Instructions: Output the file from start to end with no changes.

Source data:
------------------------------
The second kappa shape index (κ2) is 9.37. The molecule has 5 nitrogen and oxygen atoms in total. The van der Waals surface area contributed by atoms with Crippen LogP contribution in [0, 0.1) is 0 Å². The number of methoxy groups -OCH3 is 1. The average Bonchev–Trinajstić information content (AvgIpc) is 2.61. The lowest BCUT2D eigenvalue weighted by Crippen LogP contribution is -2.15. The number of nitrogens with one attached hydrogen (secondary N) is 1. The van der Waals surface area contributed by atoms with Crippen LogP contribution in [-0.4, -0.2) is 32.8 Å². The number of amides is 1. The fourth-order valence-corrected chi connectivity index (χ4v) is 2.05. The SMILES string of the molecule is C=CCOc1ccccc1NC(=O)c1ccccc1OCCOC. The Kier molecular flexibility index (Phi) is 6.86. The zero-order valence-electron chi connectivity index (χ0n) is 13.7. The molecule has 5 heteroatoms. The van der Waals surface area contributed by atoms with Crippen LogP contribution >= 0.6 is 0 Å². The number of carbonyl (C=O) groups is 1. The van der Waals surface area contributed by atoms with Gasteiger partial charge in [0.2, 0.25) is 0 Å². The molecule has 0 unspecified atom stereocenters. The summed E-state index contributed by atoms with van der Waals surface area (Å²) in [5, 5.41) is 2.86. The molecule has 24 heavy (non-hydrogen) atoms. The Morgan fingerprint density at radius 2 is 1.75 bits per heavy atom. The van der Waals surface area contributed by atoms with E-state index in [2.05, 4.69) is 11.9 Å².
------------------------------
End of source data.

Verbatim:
The second kappa shape index (κ2) is 9.37. The molecule has 5 nitrogen and oxygen atoms in total. The van der Waals surface area contributed by atoms with Crippen LogP contribution in [0, 0.1) is 0 Å². The number of methoxy groups -OCH3 is 1. The average Bonchev–Trinajstić information content (AvgIpc) is 2.61. The lowest BCUT2D eigenvalue weighted by Crippen LogP contribution is -2.15. The number of nitrogens with one attached hydrogen (secondary N) is 1. The van der Waals surface area contributed by atoms with Crippen LogP contribution in [-0.4, -0.2) is 32.8 Å². The number of amides is 1. The fourth-order valence-corrected chi connectivity index (χ4v) is 2.05. The SMILES string of the molecule is C=CCOc1ccccc1NC(=O)c1ccccc1OCCOC. The Kier molecular flexibility index (Phi) is 6.86. The zero-order valence-electron chi connectivity index (χ0n) is 13.7. The molecule has 5 heteroatoms. The van der Waals surface area contributed by atoms with Crippen LogP contribution >= 0.6 is 0 Å². The number of carbonyl (C=O) groups is 1. The van der Waals surface area contributed by atoms with Gasteiger partial charge in [0.2, 0.25) is 0 Å². The molecule has 0 unspecified atom stereocenters. The summed E-state index contributed by atoms with van der Waals surface area (Å²) in [5, 5.41) is 2.86. The molecule has 24 heavy (non-hydrogen) atoms. The Morgan fingerprint density at radius 2 is 1.75 bits per heavy atom. The van der Waals surface area contributed by atoms with E-state index in [2.05, 4.69) is 11.9 Å².